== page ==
I was re-reading David and Jim Matheson’s best-selling Harvard Business School Press book, “The Smart Organization: Creating Value through Strategic R&D” and came across this great story provided by Dr. Arno Penzias a former chief scientist at AT&T Bell Laboratories and Nobel Prize-winner.
“Scientists ask me, ‘How do you know you’re working on a good project?’ I say ‘Simple: imagine that what you’re going to do will be 100 percent successful; find out how much money it’s going to be worth; multiply by the probability of success; divide by the cost; and look at the figure of merit.’ When I originally said this, everybody became hysterical. Everybody got mad, saying, ‘How would we know the probability? How would we know what it’s worth? What if we don’t know who the customer is?’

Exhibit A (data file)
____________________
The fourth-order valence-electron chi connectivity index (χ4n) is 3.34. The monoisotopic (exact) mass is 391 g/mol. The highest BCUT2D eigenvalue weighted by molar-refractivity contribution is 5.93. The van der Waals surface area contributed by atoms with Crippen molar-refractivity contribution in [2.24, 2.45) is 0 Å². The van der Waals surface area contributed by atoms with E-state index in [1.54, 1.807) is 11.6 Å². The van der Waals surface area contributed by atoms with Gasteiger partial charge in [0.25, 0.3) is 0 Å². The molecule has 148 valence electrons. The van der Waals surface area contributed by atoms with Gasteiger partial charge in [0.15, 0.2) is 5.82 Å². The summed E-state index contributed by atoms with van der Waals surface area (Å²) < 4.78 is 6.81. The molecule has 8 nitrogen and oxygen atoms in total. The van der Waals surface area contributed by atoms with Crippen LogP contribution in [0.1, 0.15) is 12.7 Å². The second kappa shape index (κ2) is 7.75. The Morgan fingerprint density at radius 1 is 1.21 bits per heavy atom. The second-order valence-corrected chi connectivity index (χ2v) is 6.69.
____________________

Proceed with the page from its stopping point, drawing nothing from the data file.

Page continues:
“But if you don’t know who needs something, why are you doing it? If you don’t know what the chances are of success, why are you doing it? If you don’t know how much it’s going to cost—not just in resources but in years of your life—why are you doing it? You ought to know all three things!”
How good are you at answering these questions?
Answering the critical questions Venn diagram